Although I have not been a big fan of publicly-financed elections, I have come to believe that public financing would work well in contested judicial races.
Judges are not politicians and they should certainly not be. The problem is that a contested election for a district or appellate court position costs money and raising money to finance such an election looks unseemly.
Judicial candidates are prohibited from personally asking for campaign contributions. So, they must ask others to shake the bushes for campaign money on their behalf. Even though the candidate is somewhat removed from the fund-raising activity, it just does not look good. It gives the appearance of justice being for sale.
In my 12 years on the Supreme Court, I saw no hint of any decision of any Idaho court having been influenced by a campaign contribution. However, we are dealing with public perception of the impartiality of the judiciary. If people see fund-raisers hustling on behalf of persons who want to be judges, it tends to diminish confidence in the judicial system. Public financing could help shore up public confidence in the judiciary.
Public financing would not be that costly for taxpayers. Although election contests have become more common in recent years for Supreme Court positions, there has been only one contest every other year for that court since the turn of the century. I cannot recall an election contest for the Court of Appeals. If public financing were to cover district court races, there would be an average of 3-4 contests in each four-year election cycle (an average of one per year).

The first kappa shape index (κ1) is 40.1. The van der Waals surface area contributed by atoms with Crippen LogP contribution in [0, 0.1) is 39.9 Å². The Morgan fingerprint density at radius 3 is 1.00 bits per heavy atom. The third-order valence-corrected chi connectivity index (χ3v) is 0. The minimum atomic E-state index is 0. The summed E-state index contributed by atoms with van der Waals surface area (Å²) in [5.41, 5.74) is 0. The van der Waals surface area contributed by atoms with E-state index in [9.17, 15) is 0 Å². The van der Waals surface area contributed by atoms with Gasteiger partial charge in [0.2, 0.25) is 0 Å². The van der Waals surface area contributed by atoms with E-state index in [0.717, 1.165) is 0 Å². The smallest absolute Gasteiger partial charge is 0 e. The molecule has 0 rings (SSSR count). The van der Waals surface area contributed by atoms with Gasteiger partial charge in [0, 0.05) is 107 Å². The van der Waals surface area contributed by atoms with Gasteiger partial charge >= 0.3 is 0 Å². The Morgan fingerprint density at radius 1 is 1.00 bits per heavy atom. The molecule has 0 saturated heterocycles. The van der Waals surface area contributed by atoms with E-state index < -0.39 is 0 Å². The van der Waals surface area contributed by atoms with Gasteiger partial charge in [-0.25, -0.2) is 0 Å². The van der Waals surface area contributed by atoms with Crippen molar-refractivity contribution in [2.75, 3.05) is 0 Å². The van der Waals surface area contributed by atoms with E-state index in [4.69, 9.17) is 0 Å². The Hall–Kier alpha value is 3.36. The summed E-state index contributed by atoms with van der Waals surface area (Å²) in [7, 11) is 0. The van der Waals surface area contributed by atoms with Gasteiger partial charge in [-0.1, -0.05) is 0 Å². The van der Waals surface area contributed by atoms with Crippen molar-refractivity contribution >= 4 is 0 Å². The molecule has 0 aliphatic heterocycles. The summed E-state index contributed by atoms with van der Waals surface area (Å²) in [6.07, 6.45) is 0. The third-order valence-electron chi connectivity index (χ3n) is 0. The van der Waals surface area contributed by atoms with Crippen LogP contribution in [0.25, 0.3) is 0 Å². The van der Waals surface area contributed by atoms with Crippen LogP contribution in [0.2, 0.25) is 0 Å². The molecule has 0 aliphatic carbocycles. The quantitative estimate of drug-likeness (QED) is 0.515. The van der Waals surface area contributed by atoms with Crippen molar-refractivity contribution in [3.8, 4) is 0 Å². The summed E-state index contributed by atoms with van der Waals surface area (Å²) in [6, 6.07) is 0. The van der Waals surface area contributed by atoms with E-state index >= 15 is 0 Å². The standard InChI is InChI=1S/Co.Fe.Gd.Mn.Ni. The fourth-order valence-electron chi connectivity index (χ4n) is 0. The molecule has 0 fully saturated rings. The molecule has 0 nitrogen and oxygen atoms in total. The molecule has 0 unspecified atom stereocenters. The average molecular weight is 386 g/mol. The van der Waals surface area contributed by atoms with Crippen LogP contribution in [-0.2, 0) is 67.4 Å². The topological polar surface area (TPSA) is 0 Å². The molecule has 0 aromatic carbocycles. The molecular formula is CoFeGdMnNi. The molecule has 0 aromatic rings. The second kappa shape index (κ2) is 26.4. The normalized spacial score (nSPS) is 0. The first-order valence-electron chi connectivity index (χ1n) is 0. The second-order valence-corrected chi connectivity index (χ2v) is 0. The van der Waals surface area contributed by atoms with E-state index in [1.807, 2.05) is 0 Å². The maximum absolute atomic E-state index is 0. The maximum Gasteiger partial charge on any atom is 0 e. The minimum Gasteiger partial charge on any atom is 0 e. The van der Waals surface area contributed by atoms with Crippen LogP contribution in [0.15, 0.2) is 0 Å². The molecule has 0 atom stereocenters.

A cost of $150,000 per candidate for Supreme Court elections and $50,000 per candidate for district court would be in the general ballpark. That would mean legislative funding of about $300,000 every two years for the Supreme Court and $400,000 every four years for district court races.
Public financing could be limited to candidates who commit to forego any other source of financial support and who are interviewed by the Idaho Judicial Council and receive a rating of “qualified” or better. The Judicial Council does an outstanding job of evaluating candidates and is in a position to determine those who possess the qualifications for a judicial position. Public funds would not be available to those determined by the council to be unqualified.
Public confidence in the justice system would be enhanced by relieving candidates of the drudgery and indignity of fund raising. There does appear to be public support for the concept. In a citizen survey conducted in 2002 by Rachel Vanderpool Burdick, 60% of voters who responded said they would support public financing of judicial elections. West Virginia and New Mexico have had good success with public financing and perhaps the time has come for Idaho to give it a try.
Jim Jones is a former Idaho Supreme Court chief justice and a former Idaho attorney general.